Antarctica may have served as climatic refuge in Earth's greatest extinction event

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Washington, December 3 (ANI): A new fossil species suggests that some land animals may have survived Earth's greatest extinction event, about 252 million years ago, by taking refuge in cooler climates in Antarctica.

Jorg Frobisch and Kenneth D. Angielczyk of The Field Museum together with Christian A. Sidor from the University of Washington have identified a distant relative of mammals, Kombuisia antarctica, that apparently survived the mass extinction at the end of the Permian Period by living in Antarctica.

The new species belongs to a larger group of extinct mammal relatives, called anomodonts, which were widespread and represented the dominant plant eaters of their time.

"Members of the group burrowed in the ground, walked the surface and lived in trees," said Frobisch, the lead author of the study.

Kombuisia antarctica was not a direct ancestor of living mammals, but it was among the few lineages of animals that survived at a time when a majority of life forms perished.

When it served as refuge, Antarctica was located some distance north of its present location, was warmer and wasn't covered with permanent glaciers, according to the researchers.

The refuge of Kombuisia in Antarctica probably wasn't the result of a seasonal migration but rather a longer-term change that saw the animal's habitat shift southward.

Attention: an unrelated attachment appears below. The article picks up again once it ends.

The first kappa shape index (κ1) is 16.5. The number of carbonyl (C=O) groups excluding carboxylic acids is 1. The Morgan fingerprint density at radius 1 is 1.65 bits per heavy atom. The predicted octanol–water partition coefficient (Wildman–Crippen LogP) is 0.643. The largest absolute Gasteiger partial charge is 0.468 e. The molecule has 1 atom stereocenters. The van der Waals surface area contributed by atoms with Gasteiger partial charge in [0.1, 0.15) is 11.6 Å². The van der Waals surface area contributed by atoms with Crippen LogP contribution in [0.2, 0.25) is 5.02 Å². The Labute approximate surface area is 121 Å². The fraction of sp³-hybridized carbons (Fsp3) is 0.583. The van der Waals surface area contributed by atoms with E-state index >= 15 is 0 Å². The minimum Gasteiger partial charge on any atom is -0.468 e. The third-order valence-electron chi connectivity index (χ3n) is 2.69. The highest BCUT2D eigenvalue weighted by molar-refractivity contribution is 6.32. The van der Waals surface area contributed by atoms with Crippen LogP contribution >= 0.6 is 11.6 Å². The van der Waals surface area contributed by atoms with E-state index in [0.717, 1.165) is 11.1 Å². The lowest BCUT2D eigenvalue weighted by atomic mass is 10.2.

Fossil evidence suggests that small and medium sized animals were more successful at surviving the mass extinction than larger animals.

They may have engaged in "sleep-or-hide" behaviors like hibernation, torpor and burrowing to survive in a difficult environment.

Earlier work by Fröbisch predicted that animals like Kombuisia antarctica should have existed at this time, based on fossils found in South Africa later in the Triassic Period that were relatives of the animals that lived in Antarctica.

"The new discovery fills a gap in the fossil record and contributes to a better understanding of vertebrate survival during the end-Permian mass extinction from a geographic as well as an ecological point of view," Frobisch said.

The team found the fossils of the new species among specimens collected more than three decades ago from Antarctica that are part of a collection at the American Museum of Natural History. (ANI)

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